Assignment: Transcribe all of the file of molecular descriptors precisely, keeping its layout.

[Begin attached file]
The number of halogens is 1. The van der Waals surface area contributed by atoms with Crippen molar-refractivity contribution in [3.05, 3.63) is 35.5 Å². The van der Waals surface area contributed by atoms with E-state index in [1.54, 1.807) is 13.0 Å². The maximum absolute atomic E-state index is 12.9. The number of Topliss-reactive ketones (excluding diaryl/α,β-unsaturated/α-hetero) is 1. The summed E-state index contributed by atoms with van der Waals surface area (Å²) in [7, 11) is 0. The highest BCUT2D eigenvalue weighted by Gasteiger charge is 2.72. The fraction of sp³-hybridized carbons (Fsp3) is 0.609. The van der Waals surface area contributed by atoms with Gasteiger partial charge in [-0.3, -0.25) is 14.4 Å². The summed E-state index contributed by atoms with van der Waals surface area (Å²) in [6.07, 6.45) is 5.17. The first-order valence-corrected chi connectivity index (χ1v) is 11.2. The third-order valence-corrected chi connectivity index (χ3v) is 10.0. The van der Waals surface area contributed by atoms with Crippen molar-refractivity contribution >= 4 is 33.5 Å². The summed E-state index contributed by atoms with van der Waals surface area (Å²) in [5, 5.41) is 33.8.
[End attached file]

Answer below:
The number of halogens is 1. The van der Waals surface area contributed by atoms with Crippen molar-refractivity contribution in [3.05, 3.63) is 35.5 Å². The van der Waals surface area contributed by atoms with E-state index in [1.54, 1.807) is 13.0 Å². The maximum absolute atomic E-state index is 12.9. The number of Topliss-reactive ketones (excluding diaryl/α,β-unsaturated/α-hetero) is 1. The summed E-state index contributed by atoms with van der Waals surface area (Å²) in [7, 11) is 0. The highest BCUT2D eigenvalue weighted by Gasteiger charge is 2.72. The fraction of sp³-hybridized carbons (Fsp3) is 0.609. The van der Waals surface area contributed by atoms with Gasteiger partial charge in [-0.3, -0.25) is 14.4 Å². The summed E-state index contributed by atoms with van der Waals surface area (Å²) in [6.07, 6.45) is 5.17. The first-order valence-corrected chi connectivity index (χ1v) is 11.2. The third-order valence-corrected chi connectivity index (χ3v) is 10.0. The van der Waals surface area contributed by atoms with Crippen molar-refractivity contribution >= 4 is 33.5 Å². The summed E-state index contributed by atoms with van der Waals surface area (Å²) in [5, 5.41) is 33.8.